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gamechanger2011
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Message Posted: May 15, 2013 10:33:58 PM

I recently found out that a Phillips refinery in Oklahoma made $1,000,000,000 is profit last year. I think the oil industry is doing ok. Just saying...
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stickyvalves
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Message Posted: May 15, 2013 5:24:11 PM

"It is a great big political mess that no one wants to fix."

Congress is good at making these. Not fixing, just making.
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brerrabbitTX
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Message Posted: May 15, 2013 4:16:41 PM

The oil companies did fight it, but as Hannie has pointed out in numerous posts he says the oil companies lied. The ethanol mandate that the RFA requires in conjunction with the increased oil prices world wide which lead to higher pump prices in the US which lead to decreased demand has lead the industry to the point that soon every gallon of gas sold in the US will have to have a minimum or 10% ethanol in it to comply with the law.

Wow that was a run on sentence! But it is the truth. Laws with mandates, quota's and requirements when it comes to the amounts produced or sold of any commodity will have unintended consiquinces. When they wrote the RFA in 2005 or so they had no way on knowing what the price of oil would do and that it would effect demand. They believed we would break the bio mass puzzle and be able to produce untold quantities of cheap ethanol from anything that once grew on the land or in the water. They also thought oil prices would remain much lower. So they confidently passed the RFA. Now 7 or 8 years later the way things have played out their predictions did not come to fruation and we are dealing with rules that did not allow for current market condition.

So as any business is likely to do when the regulatory environment give you lemons, you do your best and make lemonade. So since current estimates say that demand is falling and mandated ethanol usage is rising refiners are trying to make a little extra money by producing sub octane to let the ethanol make up the octane. If you have to put ethanol in every gallon sold to meet the RFA why would you give octane away by making 87 blending it with ethanol and selling an 89 octane product that you call 87 and sell at a cheaper price?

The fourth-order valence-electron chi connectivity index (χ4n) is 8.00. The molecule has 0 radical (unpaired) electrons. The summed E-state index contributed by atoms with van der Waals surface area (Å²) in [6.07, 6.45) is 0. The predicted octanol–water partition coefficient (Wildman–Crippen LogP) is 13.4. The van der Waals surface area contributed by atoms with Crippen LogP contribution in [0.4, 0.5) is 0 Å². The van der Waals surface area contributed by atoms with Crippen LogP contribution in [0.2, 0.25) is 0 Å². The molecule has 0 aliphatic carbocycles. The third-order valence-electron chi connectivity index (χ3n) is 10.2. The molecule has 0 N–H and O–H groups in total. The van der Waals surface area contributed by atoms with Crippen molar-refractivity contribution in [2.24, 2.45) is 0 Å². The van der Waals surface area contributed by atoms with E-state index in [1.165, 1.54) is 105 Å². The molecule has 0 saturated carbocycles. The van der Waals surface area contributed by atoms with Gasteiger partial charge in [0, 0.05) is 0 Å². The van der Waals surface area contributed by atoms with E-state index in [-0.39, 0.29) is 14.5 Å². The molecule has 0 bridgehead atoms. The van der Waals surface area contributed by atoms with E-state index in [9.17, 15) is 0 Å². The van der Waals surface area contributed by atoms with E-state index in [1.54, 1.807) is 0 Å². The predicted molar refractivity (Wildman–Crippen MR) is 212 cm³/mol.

Mind you I am not assigning blame, saying ethanol is good or bad, and prices are right or wrong. I am merely pointing out that when industries and lobbiests push their agendas to get a bill passed they have no way of knowing how things will actually play out. We now have a RFA law that no one in Washington wants to open back up and discuss because doing so would open Pandoras box because of all the little side deals included in the legislation, and they sure don't want to do it going into 2014 with mid term elections coming up.

It is a great big political mess that no one wants to fix.

[Edited by: brerrabbitTX at 5/15/2013 4:18:59 PM EST]
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borsht
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Message Posted: May 15, 2013 2:47:35 PM

Since there is essentially no straight petro available any more and the oil refiners are moving into ethanol production. They've taken what should been genuine competition between oil gasoline and ethanol.